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liszt

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  1. Just to be clear, Canadian programs are either AP or GP, there's not an AP/CP combo like in the states. Occasionally you will have residents start out as AP and switch into GP or vice versa, but you will only be Royal College certified in AP or GP at the end of 5 years.
  2. Agree with rmorelan, the SON was straightforward. Regarding the move, I read about the process a bit on some expat forums and the GOC website. Crossing into the US was extremely fast and straightforward. There was more inspection upon return to Canada - I was extremely organized, and I think that helped. The list of stuff is more to help you getting back into Canada, and most important for big ticket items (they would want you to pay taxes on things not owned for some minimum amount of time if the value exceeds your exemption limit - i can't remember the figures but I'm sure they're on th
  3. It depends what a good lifestyle means to you. A full time pathologist will generally make less money than a full time radiologist. But, as a pathologist, my work hours are much more regular/reasonable compared to my friends who are radiologists (though i can't speak to how radiologist work varies between different practice settings).
  4. So I am not a gen path, but I work with some GPs. The mix and how it's divvied up will vary depending on whether you're at a community hospital in a city, or at a hospital in a smaller community. From what I see, they truly do a bit of everything. Some surg path, some hemepath (blood films, the occasional marrow, and maybe marrow procurement depending on how that procedure is delegated), some transfusion... I assume potentially some micro and chemistry as well, but I have minimal exposure to that side of their skillset. You will likely have the ability to tailor your practice to your inte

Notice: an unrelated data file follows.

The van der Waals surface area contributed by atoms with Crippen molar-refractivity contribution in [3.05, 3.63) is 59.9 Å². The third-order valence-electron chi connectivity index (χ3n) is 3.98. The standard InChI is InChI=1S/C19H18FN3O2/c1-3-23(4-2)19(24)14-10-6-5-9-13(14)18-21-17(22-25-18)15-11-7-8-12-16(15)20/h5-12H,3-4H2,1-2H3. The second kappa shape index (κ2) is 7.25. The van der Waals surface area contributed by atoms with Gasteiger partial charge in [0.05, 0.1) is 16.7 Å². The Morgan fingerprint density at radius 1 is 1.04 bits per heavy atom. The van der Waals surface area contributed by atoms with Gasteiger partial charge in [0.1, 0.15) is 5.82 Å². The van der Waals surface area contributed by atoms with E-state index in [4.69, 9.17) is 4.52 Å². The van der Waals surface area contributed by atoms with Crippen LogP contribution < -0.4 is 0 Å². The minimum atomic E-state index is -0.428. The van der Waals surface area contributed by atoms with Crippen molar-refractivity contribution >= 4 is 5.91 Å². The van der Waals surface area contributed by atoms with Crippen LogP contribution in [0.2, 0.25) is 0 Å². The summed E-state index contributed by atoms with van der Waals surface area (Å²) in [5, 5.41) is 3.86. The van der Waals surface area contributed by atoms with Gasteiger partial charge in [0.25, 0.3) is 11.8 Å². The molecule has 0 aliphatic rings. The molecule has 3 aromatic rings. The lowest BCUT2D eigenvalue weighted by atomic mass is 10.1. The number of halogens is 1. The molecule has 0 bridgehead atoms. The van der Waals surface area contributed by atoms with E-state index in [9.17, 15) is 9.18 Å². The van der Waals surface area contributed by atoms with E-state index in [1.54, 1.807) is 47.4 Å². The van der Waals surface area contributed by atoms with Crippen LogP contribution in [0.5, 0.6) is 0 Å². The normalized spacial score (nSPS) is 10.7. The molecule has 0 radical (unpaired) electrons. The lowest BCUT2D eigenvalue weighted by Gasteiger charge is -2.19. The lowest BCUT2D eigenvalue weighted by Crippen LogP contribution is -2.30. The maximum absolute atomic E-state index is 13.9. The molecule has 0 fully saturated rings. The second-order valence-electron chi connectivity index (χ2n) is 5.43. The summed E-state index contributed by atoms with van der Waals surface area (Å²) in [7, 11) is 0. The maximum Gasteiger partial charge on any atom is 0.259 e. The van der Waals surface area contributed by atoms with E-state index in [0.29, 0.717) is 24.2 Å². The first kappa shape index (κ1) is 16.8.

5. i remember, after finishing my exam and stepping outside the centre in Ottawa, it was like i was like I had suddenly found my way back into civilization after being lost in the wilderness for a year. It's been several years since I wrote now. I lost the exam weight (then put a portion of it back on as "staff weight"...that's gotta be a thing??), and I'm gradually filling in many of the gaps from that year. But every so often I still hear about an incident or celebrity death I had no idea about, or come across a hit song or movie from that period that I've never even heard of.
  6. No answer to your question specifically, but I think it's a matter of when (not if) radiologist pay is going to undergo significant claw backs -- and that's true across the country. The wheels are already in motion in some jurisdictions, and I don't doubt other provinces are waiting for their opportunity to start the process.
  7. Funny, I was thinking of the show fairly recently. I remember watching it -- marathon-style -- on Life Network back in the day. I actually looked for it, and it's not airing or streaming anywhere. You could consider emailing the production company if you want to pursue further.
  8. In that case you should do all them all, including step 3, so you are eligible for an H1B visa.
  9. Not sure if you've all come across this already http://healthydebate.ca/2018/03/topic/medical-students-carms Interesting activity in comment section... one of the most active posters is the mother of an IMG so not the side we hear much here
  10. You can also find groups of GPs in larger centres who have a portion of their FTEs dedicated to medical oversight of smaller/rural sites.
  11. Depends who you ask, and where they're from. GP is alive and well out west, but it sounds like not so much in Ontario (based on what Cain has said). I've even heard from recent AP trainees that, if they could go back, they would have done GP because of how marketable it is.
  12. Job postings are scattered around. But as iostream says the CAP-ACP provides one of the more comprehensive and up-to-date snapshots for Canadian path. Also agree that word-of-mouth is important, as often positions are not widely advertised.
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